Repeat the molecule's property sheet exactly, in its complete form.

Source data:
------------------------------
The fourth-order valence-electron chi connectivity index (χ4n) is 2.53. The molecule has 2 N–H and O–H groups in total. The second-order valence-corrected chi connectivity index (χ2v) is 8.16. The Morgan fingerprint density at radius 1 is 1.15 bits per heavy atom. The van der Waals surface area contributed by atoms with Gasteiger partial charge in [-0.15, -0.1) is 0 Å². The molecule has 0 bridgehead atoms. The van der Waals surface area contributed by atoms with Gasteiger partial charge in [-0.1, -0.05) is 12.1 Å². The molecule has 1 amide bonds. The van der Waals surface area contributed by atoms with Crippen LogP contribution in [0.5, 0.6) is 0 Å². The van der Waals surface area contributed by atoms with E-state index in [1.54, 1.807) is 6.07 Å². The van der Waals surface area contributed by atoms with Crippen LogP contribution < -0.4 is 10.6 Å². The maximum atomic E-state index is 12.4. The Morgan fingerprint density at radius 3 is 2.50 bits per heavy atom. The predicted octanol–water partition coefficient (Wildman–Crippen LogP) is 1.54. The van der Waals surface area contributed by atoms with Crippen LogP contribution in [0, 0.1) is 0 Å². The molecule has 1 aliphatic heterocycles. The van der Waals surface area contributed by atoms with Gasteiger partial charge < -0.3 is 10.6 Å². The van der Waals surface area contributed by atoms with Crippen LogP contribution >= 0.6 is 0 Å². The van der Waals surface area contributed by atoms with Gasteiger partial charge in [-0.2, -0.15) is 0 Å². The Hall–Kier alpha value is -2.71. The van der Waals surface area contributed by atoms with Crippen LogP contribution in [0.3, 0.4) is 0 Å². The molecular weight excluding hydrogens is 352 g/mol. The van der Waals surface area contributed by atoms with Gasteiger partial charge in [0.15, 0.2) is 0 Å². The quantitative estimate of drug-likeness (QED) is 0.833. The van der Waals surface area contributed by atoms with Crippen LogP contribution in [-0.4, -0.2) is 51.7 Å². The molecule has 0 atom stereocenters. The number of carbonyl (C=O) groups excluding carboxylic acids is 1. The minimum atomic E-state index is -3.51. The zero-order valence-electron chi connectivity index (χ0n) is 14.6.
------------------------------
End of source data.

The fourth-order valence-electron chi connectivity index (χ4n) is 2.53. The molecule has 2 N–H and O–H groups in total. The second-order valence-corrected chi connectivity index (χ2v) is 8.16. The Morgan fingerprint density at radius 1 is 1.15 bits per heavy atom. The van der Waals surface area contributed by atoms with Gasteiger partial charge in [-0.15, -0.1) is 0 Å². The molecule has 0 bridgehead atoms. The van der Waals surface area contributed by atoms with Gasteiger partial charge in [-0.1, -0.05) is 12.1 Å². The molecule has 1 amide bonds. The van der Waals surface area contributed by atoms with Crippen LogP contribution in [0.5, 0.6) is 0 Å². The van der Waals surface area contributed by atoms with E-state index in [1.54, 1.807) is 6.07 Å². The van der Waals surface area contributed by atoms with Crippen LogP contribution < -0.4 is 10.6 Å². The maximum atomic E-state index is 12.4. The Morgan fingerprint density at radius 3 is 2.50 bits per heavy atom. The predicted octanol–water partition coefficient (Wildman–Crippen LogP) is 1.54. The van der Waals surface area contributed by atoms with Crippen LogP contribution in [0, 0.1) is 0 Å². The molecule has 1 aliphatic heterocycles. The van der Waals surface area contributed by atoms with Gasteiger partial charge < -0.3 is 10.6 Å². The van der Waals surface area contributed by atoms with Crippen LogP contribution >= 0.6 is 0 Å². The van der Waals surface area contributed by atoms with Gasteiger partial charge in [-0.2, -0.15) is 0 Å². The Hall–Kier alpha value is -2.71. The van der Waals surface area contributed by atoms with Crippen LogP contribution in [0.3, 0.4) is 0 Å². The molecular weight excluding hydrogens is 352 g/mol. The van der Waals surface area contributed by atoms with Gasteiger partial charge in [0.15, 0.2) is 0 Å². The quantitative estimate of drug-likeness (QED) is 0.833. The van der Waals surface area contributed by atoms with Crippen LogP contribution in [-0.4, -0.2) is 51.7 Å². The molecule has 0 atom stereocenters. The number of carbonyl (C=O) groups excluding carboxylic acids is 1. The minimum atomic E-state index is -3.51. The zero-order valence-electron chi connectivity index (χ0n) is 14.6.